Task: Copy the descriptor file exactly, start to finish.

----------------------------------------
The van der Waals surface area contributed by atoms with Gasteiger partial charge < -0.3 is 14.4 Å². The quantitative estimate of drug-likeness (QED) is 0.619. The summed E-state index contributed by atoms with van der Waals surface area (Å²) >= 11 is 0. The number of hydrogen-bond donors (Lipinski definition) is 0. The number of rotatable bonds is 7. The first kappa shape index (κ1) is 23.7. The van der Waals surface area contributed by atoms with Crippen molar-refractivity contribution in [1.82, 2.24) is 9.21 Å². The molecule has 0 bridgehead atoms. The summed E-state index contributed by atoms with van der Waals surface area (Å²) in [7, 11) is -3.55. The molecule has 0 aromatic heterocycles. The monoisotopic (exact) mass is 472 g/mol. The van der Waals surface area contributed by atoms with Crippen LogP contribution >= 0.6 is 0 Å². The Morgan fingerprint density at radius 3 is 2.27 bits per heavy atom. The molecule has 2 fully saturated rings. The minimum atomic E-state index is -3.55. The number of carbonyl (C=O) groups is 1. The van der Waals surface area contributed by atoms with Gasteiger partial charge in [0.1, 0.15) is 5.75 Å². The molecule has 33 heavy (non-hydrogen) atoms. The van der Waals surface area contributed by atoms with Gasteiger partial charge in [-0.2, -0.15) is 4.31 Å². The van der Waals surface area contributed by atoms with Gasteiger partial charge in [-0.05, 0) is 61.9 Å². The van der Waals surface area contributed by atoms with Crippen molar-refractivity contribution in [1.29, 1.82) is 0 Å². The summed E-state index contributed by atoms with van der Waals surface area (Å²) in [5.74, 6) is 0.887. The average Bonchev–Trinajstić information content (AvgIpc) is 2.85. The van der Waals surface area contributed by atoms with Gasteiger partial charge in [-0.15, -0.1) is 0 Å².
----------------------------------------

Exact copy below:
The van der Waals surface area contributed by atoms with Gasteiger partial charge < -0.3 is 14.4 Å². The quantitative estimate of drug-likeness (QED) is 0.619. The summed E-state index contributed by atoms with van der Waals surface area (Å²) >= 11 is 0. The number of hydrogen-bond donors (Lipinski definition) is 0. The number of rotatable bonds is 7. The first kappa shape index (κ1) is 23.7. The van der Waals surface area contributed by atoms with Crippen molar-refractivity contribution in [1.82, 2.24) is 9.21 Å². The molecule has 0 bridgehead atoms. The summed E-state index contributed by atoms with van der Waals surface area (Å²) in [7, 11) is -3.55. The molecule has 0 aromatic heterocycles. The monoisotopic (exact) mass is 472 g/mol. The van der Waals surface area contributed by atoms with Crippen LogP contribution >= 0.6 is 0 Å². The Morgan fingerprint density at radius 3 is 2.27 bits per heavy atom. The molecule has 2 fully saturated rings. The minimum atomic E-state index is -3.55. The number of carbonyl (C=O) groups is 1. The van der Waals surface area contributed by atoms with Gasteiger partial charge in [0.1, 0.15) is 5.75 Å². The molecule has 33 heavy (non-hydrogen) atoms. The van der Waals surface area contributed by atoms with Gasteiger partial charge in [-0.2, -0.15) is 4.31 Å². The van der Waals surface area contributed by atoms with Gasteiger partial charge in [-0.05, 0) is 61.9 Å². The van der Waals surface area contributed by atoms with Crippen molar-refractivity contribution in [1.29, 1.82) is 0 Å². The summed E-state index contributed by atoms with van der Waals surface area (Å²) in [5.74, 6) is 0.887. The average Bonchev–Trinajstić information content (AvgIpc) is 2.85. The van der Waals surface area contributed by atoms with Gasteiger partial charge in [-0.15, -0.1) is 0 Å².